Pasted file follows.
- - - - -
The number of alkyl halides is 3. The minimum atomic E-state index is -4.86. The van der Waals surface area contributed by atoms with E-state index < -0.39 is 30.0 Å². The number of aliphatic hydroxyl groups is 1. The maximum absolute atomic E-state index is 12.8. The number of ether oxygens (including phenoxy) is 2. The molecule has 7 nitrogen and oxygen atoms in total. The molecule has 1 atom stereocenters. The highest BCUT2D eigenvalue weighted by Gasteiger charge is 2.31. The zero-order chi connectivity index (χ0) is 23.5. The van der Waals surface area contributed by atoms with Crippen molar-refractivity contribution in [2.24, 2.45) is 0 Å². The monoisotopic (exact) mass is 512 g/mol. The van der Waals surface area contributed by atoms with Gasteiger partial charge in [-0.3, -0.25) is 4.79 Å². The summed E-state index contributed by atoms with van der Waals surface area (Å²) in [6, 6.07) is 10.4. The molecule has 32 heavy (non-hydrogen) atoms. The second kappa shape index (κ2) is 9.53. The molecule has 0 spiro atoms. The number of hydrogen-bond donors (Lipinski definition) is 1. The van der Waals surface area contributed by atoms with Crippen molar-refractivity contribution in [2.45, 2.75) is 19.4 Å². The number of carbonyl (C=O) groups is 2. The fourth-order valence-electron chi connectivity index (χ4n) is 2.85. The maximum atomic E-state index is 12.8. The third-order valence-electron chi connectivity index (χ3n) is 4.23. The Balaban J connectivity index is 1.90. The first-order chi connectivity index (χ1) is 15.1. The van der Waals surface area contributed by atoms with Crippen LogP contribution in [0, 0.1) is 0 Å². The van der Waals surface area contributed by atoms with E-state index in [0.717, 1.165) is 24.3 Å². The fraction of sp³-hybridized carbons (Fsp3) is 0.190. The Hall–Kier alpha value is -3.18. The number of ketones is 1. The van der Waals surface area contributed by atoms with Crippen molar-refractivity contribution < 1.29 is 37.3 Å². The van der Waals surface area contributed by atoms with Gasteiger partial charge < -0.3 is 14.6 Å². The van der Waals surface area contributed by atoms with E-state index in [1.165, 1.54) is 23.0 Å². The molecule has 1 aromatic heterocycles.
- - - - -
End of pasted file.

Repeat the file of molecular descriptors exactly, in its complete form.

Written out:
The number of alkyl halides is 3. The minimum atomic E-state index is -4.86. The van der Waals surface area contributed by atoms with E-state index < -0.39 is 30.0 Å². The number of aliphatic hydroxyl groups is 1. The maximum absolute atomic E-state index is 12.8. The number of ether oxygens (including phenoxy) is 2. The molecule has 7 nitrogen and oxygen atoms in total. The molecule has 1 atom stereocenters. The highest BCUT2D eigenvalue weighted by Gasteiger charge is 2.31. The zero-order chi connectivity index (χ0) is 23.5. The van der Waals surface area contributed by atoms with Crippen molar-refractivity contribution in [2.24, 2.45) is 0 Å². The monoisotopic (exact) mass is 512 g/mol. The van der Waals surface area contributed by atoms with Gasteiger partial charge in [-0.3, -0.25) is 4.79 Å². The summed E-state index contributed by atoms with van der Waals surface area (Å²) in [6, 6.07) is 10.4. The molecule has 32 heavy (non-hydrogen) atoms. The second kappa shape index (κ2) is 9.53. The molecule has 0 spiro atoms. The number of hydrogen-bond donors (Lipinski definition) is 1. The van der Waals surface area contributed by atoms with Crippen molar-refractivity contribution in [2.45, 2.75) is 19.4 Å². The number of carbonyl (C=O) groups is 2. The fourth-order valence-electron chi connectivity index (χ4n) is 2.85. The maximum atomic E-state index is 12.8. The third-order valence-electron chi connectivity index (χ3n) is 4.23. The Balaban J connectivity index is 1.90. The first-order chi connectivity index (χ1) is 15.1. The van der Waals surface area contributed by atoms with Crippen LogP contribution in [0, 0.1) is 0 Å². The van der Waals surface area contributed by atoms with E-state index in [0.717, 1.165) is 24.3 Å². The fraction of sp³-hybridized carbons (Fsp3) is 0.190. The Hall–Kier alpha value is -3.18. The number of ketones is 1. The van der Waals surface area contributed by atoms with Crippen molar-refractivity contribution < 1.29 is 37.3 Å². The van der Waals surface area contributed by atoms with Gasteiger partial charge < -0.3 is 14.6 Å². The van der Waals surface area contributed by atoms with E-state index in [1.165, 1.54) is 23.0 Å². The molecule has 1 aromatic heterocycles.